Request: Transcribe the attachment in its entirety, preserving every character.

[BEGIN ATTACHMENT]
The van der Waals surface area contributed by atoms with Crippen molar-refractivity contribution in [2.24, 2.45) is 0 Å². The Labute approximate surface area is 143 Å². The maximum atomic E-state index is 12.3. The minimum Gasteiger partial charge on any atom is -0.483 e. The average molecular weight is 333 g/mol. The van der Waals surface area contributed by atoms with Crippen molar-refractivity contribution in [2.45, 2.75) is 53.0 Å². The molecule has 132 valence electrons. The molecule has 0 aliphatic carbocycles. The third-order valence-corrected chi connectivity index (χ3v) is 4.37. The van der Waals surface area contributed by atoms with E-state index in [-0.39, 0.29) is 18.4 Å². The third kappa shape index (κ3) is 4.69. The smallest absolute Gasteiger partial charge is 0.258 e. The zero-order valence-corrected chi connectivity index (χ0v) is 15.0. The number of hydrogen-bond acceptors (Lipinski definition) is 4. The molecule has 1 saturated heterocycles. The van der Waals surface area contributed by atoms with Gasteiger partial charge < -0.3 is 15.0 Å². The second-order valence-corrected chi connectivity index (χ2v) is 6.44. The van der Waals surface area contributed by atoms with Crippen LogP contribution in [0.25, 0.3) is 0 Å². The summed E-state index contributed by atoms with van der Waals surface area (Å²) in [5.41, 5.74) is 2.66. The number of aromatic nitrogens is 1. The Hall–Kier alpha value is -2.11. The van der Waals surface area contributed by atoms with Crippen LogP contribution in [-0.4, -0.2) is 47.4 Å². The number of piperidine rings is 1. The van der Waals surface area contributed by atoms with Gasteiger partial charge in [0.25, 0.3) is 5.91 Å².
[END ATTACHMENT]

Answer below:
The van der Waals surface area contributed by atoms with Crippen molar-refractivity contribution in [2.24, 2.45) is 0 Å². The Labute approximate surface area is 143 Å². The maximum atomic E-state index is 12.3. The minimum Gasteiger partial charge on any atom is -0.483 e. The average molecular weight is 333 g/mol. The van der Waals surface area contributed by atoms with Crippen molar-refractivity contribution in [2.45, 2.75) is 53.0 Å². The molecule has 132 valence electrons. The molecule has 0 aliphatic carbocycles. The third-order valence-corrected chi connectivity index (χ3v) is 4.37. The van der Waals surface area contributed by atoms with E-state index in [-0.39, 0.29) is 18.4 Å². The third kappa shape index (κ3) is 4.69. The smallest absolute Gasteiger partial charge is 0.258 e. The zero-order valence-corrected chi connectivity index (χ0v) is 15.0. The number of hydrogen-bond acceptors (Lipinski definition) is 4. The molecule has 1 saturated heterocycles. The van der Waals surface area contributed by atoms with Gasteiger partial charge < -0.3 is 15.0 Å². The second-order valence-corrected chi connectivity index (χ2v) is 6.44. The van der Waals surface area contributed by atoms with Crippen LogP contribution in [0.25, 0.3) is 0 Å². The summed E-state index contributed by atoms with van der Waals surface area (Å²) in [5.41, 5.74) is 2.66. The number of aromatic nitrogens is 1. The Hall–Kier alpha value is -2.11. The van der Waals surface area contributed by atoms with Crippen LogP contribution in [-0.4, -0.2) is 47.4 Å². The number of piperidine rings is 1. The van der Waals surface area contributed by atoms with Gasteiger partial charge in [0.25, 0.3) is 5.91 Å².